By the time I had my engine running to return mum ‘South’, her two carers had tested positive for Covid, so my plans morphed again and my stay with mum was extended.

    Mum was more than happy to tell me – repeatedly – that I was getting her care wrong. By the end of my visit she was leaving me little Post-It notes with care instructions ( I blame GN) and I wondered if she might suddenly produce a whistle . Instead, we devised our own little game of playing with the controls of both the sitting room heater and the TV volume – every time mum left the room I turned the controls down, and every time she returned, she turned them up again. It was like a game of Covid Chess. Not a word was said; it was a war of attrition and I believe she won. I can only apologise to the many visitors mum greeted during my stay; no one wants to be greeted at the door by a woman wearing a bikini when she is of a certain age and when she has eaten a certain number of chocolate oranges. Mum’s neighbours seemed relieved to see me handing over the baton of care to my older sister.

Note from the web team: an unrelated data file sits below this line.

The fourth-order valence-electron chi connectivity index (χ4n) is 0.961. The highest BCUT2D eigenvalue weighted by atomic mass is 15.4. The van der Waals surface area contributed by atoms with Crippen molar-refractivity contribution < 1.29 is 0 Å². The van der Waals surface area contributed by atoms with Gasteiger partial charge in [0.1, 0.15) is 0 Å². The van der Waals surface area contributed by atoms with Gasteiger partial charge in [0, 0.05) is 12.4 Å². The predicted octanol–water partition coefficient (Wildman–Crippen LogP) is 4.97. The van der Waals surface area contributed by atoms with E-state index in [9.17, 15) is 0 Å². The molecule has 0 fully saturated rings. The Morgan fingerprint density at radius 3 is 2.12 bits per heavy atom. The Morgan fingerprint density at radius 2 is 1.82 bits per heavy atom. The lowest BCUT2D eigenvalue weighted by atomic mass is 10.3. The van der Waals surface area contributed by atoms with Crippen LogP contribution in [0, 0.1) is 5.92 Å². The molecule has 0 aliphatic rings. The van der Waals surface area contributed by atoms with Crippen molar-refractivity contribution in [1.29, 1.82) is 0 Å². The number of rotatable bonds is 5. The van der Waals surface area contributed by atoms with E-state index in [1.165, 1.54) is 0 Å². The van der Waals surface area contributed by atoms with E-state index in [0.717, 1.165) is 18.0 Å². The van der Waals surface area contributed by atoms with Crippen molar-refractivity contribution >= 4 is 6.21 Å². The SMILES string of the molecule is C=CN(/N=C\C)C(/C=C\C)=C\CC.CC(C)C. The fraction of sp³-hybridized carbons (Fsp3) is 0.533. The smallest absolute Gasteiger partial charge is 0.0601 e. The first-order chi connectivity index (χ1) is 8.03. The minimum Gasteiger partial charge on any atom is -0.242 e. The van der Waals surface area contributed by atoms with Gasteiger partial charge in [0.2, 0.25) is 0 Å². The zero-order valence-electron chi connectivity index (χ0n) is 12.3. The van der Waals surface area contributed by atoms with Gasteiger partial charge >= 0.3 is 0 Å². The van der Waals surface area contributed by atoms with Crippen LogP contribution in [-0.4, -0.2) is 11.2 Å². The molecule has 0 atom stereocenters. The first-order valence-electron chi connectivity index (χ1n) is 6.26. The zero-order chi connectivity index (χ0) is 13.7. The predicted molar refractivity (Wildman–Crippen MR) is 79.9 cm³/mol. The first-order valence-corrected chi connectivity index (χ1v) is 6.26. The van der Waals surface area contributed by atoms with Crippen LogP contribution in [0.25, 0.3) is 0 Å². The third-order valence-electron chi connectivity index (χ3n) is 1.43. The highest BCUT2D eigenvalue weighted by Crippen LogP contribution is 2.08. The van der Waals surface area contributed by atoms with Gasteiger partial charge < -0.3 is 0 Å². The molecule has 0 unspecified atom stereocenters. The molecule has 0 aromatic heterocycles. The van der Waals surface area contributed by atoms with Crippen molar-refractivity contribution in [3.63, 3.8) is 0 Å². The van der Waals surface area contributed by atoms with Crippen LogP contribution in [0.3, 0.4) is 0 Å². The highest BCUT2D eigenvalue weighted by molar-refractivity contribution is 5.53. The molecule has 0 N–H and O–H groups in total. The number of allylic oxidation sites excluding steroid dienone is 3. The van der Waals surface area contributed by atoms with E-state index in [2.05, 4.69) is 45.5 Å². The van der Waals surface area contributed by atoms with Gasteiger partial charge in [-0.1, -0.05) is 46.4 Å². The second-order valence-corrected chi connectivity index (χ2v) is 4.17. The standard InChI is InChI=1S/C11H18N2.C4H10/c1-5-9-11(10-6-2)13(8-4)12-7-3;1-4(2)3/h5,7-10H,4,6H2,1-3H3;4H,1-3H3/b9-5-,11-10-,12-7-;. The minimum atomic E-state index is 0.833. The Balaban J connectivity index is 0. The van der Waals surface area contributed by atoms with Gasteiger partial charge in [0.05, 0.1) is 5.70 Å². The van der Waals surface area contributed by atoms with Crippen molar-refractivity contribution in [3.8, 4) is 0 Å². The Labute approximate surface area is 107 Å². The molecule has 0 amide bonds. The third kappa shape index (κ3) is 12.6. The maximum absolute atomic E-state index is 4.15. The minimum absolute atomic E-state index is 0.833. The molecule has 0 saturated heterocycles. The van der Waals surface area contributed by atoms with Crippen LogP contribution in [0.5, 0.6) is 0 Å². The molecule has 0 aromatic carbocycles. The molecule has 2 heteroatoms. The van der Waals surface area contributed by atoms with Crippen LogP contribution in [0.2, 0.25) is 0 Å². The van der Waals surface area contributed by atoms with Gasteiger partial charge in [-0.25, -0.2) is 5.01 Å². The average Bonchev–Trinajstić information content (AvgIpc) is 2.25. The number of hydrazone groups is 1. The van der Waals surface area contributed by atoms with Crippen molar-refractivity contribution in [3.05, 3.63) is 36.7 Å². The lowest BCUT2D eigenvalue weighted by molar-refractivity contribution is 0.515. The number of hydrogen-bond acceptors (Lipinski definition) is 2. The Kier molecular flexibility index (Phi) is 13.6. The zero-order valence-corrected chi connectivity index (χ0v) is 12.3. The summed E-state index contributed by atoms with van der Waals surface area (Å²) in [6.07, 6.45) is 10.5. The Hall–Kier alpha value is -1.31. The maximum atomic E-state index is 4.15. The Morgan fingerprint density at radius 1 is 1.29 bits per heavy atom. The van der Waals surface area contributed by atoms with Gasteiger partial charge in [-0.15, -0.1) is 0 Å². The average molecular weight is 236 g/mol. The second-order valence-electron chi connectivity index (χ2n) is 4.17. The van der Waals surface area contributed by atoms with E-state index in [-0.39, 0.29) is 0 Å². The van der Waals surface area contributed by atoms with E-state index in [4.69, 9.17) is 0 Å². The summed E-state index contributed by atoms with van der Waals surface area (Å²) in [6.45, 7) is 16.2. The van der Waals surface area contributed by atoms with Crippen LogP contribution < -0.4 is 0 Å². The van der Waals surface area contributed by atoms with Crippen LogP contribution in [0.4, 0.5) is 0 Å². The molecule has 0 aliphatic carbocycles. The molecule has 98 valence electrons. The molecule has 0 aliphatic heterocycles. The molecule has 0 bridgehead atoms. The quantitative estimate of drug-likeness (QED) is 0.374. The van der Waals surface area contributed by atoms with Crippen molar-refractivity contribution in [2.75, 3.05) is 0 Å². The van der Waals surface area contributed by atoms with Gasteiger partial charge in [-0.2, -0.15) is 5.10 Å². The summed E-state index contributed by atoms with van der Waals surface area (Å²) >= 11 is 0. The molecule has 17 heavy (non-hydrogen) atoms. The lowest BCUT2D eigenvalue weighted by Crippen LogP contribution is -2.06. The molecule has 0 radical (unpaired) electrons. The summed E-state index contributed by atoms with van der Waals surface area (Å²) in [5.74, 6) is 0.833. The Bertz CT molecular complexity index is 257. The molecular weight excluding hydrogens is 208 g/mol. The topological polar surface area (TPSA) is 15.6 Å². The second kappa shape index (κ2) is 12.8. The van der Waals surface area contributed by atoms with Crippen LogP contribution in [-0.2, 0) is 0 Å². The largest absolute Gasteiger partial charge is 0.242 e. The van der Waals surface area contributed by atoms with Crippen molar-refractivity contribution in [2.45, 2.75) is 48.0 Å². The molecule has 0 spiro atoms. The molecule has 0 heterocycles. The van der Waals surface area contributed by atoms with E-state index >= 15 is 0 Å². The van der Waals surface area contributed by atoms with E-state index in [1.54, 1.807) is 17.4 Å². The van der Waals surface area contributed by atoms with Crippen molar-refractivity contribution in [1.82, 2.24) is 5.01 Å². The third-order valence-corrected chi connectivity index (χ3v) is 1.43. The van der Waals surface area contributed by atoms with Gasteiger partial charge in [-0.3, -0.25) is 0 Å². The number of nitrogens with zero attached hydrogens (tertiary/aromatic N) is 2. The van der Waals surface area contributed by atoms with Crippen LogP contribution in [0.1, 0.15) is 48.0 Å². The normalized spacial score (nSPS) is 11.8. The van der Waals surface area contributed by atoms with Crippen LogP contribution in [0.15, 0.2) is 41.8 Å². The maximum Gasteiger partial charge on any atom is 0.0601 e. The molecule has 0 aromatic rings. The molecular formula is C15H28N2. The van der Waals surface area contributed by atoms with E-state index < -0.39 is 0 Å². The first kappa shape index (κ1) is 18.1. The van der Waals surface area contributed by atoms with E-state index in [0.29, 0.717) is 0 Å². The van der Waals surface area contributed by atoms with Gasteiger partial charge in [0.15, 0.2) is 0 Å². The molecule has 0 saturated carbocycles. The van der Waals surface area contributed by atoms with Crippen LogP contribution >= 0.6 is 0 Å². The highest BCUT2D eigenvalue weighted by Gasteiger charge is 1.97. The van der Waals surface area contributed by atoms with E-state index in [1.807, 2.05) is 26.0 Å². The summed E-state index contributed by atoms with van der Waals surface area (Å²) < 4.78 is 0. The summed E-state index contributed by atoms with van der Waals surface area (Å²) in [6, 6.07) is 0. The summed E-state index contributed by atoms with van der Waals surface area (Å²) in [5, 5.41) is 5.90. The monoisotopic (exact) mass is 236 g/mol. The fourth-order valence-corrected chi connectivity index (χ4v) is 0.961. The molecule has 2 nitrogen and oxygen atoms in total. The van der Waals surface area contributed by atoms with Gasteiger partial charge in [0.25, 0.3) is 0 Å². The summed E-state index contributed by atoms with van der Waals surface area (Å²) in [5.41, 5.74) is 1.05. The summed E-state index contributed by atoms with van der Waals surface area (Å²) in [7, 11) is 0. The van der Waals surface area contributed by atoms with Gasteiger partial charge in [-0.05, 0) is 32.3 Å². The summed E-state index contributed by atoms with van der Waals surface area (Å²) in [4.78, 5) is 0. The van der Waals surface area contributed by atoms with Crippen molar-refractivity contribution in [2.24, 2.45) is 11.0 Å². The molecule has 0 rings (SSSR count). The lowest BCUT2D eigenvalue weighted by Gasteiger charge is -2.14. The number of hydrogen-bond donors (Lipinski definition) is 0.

5. Running
    I have not been able to run with my usual crew over the holiday, but even without them , running has kept me sane. My hips still creak from that irresponsible autumn marathon and in my resolutions, I have committed to entering no long distance races this year. Take note and keep reminding me. The weather has been foul, but there is something special – and smug – about running on Christmas and New Year’s Day, for it takes a certain type of fool to keep plodding on when you have the perfect excuse to hunker down indoors with your Christmas fodder and when your arteries are lined with cheese.

I have this theory that when I return to work on Tuesday, I will realise how rested I am and I will then be able to galvanise myself into a much more positive and connected person. From behind their masks, the students might actually be pleased to see me. Until then I have one more day to lounge around and one more day of Netflix binging. I will use this day to get my vast array of masks freshly laundered and to keep my sanitised fingers crossed that I can clear one last lateral flow test and cross the border back on to the school site.

It’s been a while. Let me see if I can win back some sense of control in 2022.

One Comment Add yours

  1. If you do figure out how to gain back control please let me know